A group of Japanese is stuck in observing an itinerant piece of modern art quite popular in India: hundreds of electric wires endlessly twisted, hanging desperately from old and suffering poles.
In their Japanese perfection they will be asking themselves how come nothing is blown up yet; thinking of a regulator plan for this country I smile and I get another chai, toasting to India once more.
And in the night we play drums in the streets, we make bonfires and party; everyday in India there’s a festival, and this one I’m in is one of the biggest: Holi, the festival of colours!
Shbaaaang explosions of colours in the land of colours, taste buds in tilt and maximum enjoyment for eyes, ears, nose, hands and feet. The three precepts learnt before are painted on every smiling face, today there’s no rule and men and women happily play splashing water and colours on their semi naked bodies. My holy (and holey)t-shirt is eaten by the fire’s flames and we all dance barefoot in brotherhood.
Sure I wasn’t there in Woodstock, but these Technicolor scenes are a sober acid: we are all hippies, Jimmy Hendrix is reincarnated in India!
A deaf-mute guy, called FriendFinder, speaks everybody’s language – body language, and he’s the center of life in Sudder street where the exception is the rule.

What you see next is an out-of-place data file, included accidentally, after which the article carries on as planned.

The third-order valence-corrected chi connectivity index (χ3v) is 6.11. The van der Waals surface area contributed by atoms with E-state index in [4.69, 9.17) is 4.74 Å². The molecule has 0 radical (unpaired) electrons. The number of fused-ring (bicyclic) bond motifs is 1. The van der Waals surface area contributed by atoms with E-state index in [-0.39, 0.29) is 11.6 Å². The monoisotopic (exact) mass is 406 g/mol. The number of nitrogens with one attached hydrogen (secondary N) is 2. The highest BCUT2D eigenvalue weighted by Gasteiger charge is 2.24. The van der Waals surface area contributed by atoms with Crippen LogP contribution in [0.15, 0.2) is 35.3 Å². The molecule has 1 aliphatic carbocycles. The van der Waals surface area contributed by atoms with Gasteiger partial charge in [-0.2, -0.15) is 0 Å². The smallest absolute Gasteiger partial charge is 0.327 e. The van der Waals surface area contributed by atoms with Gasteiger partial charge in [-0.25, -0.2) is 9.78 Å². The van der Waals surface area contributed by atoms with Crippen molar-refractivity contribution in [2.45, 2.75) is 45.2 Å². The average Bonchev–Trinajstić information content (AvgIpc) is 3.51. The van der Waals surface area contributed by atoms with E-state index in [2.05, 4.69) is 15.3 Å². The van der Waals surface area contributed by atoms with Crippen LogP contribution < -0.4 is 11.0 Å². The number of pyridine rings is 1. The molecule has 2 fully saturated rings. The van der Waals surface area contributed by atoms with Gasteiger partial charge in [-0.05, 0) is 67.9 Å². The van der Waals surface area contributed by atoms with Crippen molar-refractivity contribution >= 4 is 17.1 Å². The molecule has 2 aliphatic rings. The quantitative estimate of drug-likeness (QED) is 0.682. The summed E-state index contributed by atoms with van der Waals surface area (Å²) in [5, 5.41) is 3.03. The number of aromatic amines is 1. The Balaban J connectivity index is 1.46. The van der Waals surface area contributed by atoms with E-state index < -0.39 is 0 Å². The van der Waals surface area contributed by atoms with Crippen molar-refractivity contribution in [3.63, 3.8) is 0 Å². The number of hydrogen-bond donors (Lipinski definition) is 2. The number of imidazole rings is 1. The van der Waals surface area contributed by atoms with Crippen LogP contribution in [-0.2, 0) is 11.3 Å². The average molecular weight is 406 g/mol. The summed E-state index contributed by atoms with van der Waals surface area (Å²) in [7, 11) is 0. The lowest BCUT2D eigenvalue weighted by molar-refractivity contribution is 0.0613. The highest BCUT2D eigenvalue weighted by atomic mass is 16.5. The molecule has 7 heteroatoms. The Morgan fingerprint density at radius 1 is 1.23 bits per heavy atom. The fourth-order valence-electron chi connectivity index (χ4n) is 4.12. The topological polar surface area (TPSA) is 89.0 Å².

Many people stay under beneficial sphere of Calcutta as long as possible because the energy here is objectively touchable. Dear my Kolky!
With my heart full I leave the city and I spend some time at the feet of Himalayas between Darjeeling and Sikkim, deep into Tibetan Buddhism, prayer flags who bring the words of Buddha in all directions through the wind and prayer wheels whose ethereal spinning helps in making good karma. It’s always amazing to be up in the mountains breathing nature and energy.
A short stop in Bodhgaya, under the famous tree where Siddharta Gautama, a disillusioned Hindu noble man looking for answers about the reason of sufferings, meditating reached enlightenment becoming Buddha, whose teachings of love and compassion are the solid base on which the whole oriental culture developed afterwards.
And finally I reach the cradle of life, Varanasi, the eternal city.